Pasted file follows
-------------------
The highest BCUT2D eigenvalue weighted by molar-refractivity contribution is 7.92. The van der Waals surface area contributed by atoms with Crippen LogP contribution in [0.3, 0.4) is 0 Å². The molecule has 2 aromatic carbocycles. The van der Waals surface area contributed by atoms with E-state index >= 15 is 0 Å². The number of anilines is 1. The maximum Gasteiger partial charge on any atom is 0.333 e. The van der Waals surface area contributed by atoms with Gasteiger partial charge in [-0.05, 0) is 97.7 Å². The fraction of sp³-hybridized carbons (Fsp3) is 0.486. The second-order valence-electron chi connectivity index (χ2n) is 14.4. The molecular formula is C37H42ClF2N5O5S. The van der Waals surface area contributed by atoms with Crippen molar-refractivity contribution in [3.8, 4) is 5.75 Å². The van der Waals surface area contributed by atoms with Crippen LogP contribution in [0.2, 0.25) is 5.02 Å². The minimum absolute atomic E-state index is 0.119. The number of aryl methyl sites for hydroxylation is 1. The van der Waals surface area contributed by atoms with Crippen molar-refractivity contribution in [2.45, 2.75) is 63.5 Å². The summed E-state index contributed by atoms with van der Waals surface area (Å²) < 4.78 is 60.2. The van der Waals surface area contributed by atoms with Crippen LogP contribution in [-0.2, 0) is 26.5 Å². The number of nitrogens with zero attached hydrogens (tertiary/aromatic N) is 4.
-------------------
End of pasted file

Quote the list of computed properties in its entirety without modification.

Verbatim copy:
The highest BCUT2D eigenvalue weighted by molar-refractivity contribution is 7.92. The van der Waals surface area contributed by atoms with Crippen LogP contribution in [0.3, 0.4) is 0 Å². The molecule has 2 aromatic carbocycles. The van der Waals surface area contributed by atoms with E-state index >= 15 is 0 Å². The number of anilines is 1. The maximum Gasteiger partial charge on any atom is 0.333 e. The van der Waals surface area contributed by atoms with Gasteiger partial charge in [-0.05, 0) is 97.7 Å². The fraction of sp³-hybridized carbons (Fsp3) is 0.486. The second-order valence-electron chi connectivity index (χ2n) is 14.4. The molecular formula is C37H42ClF2N5O5S. The van der Waals surface area contributed by atoms with Crippen molar-refractivity contribution in [3.8, 4) is 5.75 Å². The van der Waals surface area contributed by atoms with Crippen LogP contribution in [0.2, 0.25) is 5.02 Å². The minimum absolute atomic E-state index is 0.119. The number of aryl methyl sites for hydroxylation is 1. The van der Waals surface area contributed by atoms with Crippen molar-refractivity contribution in [2.45, 2.75) is 63.5 Å². The summed E-state index contributed by atoms with van der Waals surface area (Å²) < 4.78 is 60.2. The van der Waals surface area contributed by atoms with Crippen LogP contribution in [-0.2, 0) is 26.5 Å². The number of nitrogens with zero attached hydrogens (tertiary/aromatic N) is 4.